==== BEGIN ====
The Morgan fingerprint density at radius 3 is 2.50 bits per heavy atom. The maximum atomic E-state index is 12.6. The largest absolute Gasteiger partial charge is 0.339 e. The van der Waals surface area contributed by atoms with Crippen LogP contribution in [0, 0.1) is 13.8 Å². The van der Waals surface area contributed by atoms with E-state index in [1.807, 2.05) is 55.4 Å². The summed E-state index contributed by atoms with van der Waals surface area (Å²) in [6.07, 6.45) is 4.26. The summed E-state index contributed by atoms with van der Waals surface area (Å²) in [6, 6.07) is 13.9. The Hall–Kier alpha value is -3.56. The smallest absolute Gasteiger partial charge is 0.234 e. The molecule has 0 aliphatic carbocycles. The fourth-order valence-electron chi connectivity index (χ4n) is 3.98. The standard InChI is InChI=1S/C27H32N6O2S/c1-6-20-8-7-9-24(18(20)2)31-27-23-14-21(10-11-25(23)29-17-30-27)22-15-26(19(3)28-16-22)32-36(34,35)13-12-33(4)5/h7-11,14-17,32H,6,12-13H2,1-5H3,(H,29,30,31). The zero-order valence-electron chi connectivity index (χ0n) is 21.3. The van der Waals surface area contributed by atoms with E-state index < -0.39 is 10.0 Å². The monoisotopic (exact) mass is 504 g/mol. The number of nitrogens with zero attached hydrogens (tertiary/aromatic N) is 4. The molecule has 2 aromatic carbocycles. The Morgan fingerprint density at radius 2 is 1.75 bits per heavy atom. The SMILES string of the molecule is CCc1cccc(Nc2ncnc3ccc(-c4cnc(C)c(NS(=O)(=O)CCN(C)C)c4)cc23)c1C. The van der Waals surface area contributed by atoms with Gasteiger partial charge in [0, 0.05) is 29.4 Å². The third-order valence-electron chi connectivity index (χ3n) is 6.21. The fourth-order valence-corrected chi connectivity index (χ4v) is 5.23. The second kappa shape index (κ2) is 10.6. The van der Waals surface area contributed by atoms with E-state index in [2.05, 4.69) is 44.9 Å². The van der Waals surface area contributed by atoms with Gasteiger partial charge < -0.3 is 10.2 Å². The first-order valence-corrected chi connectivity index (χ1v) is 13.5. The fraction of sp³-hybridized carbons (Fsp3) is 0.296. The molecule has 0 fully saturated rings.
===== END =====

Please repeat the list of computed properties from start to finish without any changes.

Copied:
The Morgan fingerprint density at radius 3 is 2.50 bits per heavy atom. The maximum atomic E-state index is 12.6. The largest absolute Gasteiger partial charge is 0.339 e. The van der Waals surface area contributed by atoms with Crippen LogP contribution in [0, 0.1) is 13.8 Å². The van der Waals surface area contributed by atoms with E-state index in [1.807, 2.05) is 55.4 Å². The summed E-state index contributed by atoms with van der Waals surface area (Å²) in [6.07, 6.45) is 4.26. The summed E-state index contributed by atoms with van der Waals surface area (Å²) in [6, 6.07) is 13.9. The Hall–Kier alpha value is -3.56. The smallest absolute Gasteiger partial charge is 0.234 e. The molecule has 0 aliphatic carbocycles. The fourth-order valence-electron chi connectivity index (χ4n) is 3.98. The standard InChI is InChI=1S/C27H32N6O2S/c1-6-20-8-7-9-24(18(20)2)31-27-23-14-21(10-11-25(23)29-17-30-27)22-15-26(19(3)28-16-22)32-36(34,35)13-12-33(4)5/h7-11,14-17,32H,6,12-13H2,1-5H3,(H,29,30,31). The zero-order valence-electron chi connectivity index (χ0n) is 21.3. The van der Waals surface area contributed by atoms with E-state index < -0.39 is 10.0 Å². The monoisotopic (exact) mass is 504 g/mol. The number of nitrogens with zero attached hydrogens (tertiary/aromatic N) is 4. The molecule has 2 aromatic carbocycles. The Morgan fingerprint density at radius 2 is 1.75 bits per heavy atom. The SMILES string of the molecule is CCc1cccc(Nc2ncnc3ccc(-c4cnc(C)c(NS(=O)(=O)CCN(C)C)c4)cc23)c1C. The van der Waals surface area contributed by atoms with Gasteiger partial charge in [0, 0.05) is 29.4 Å². The third-order valence-electron chi connectivity index (χ3n) is 6.21. The fourth-order valence-corrected chi connectivity index (χ4v) is 5.23. The second kappa shape index (κ2) is 10.6. The van der Waals surface area contributed by atoms with E-state index in [2.05, 4.69) is 44.9 Å². The van der Waals surface area contributed by atoms with Gasteiger partial charge < -0.3 is 10.2 Å². The first-order valence-corrected chi connectivity index (χ1v) is 13.5. The fraction of sp³-hybridized carbons (Fsp3) is 0.296. The molecule has 0 fully saturated rings.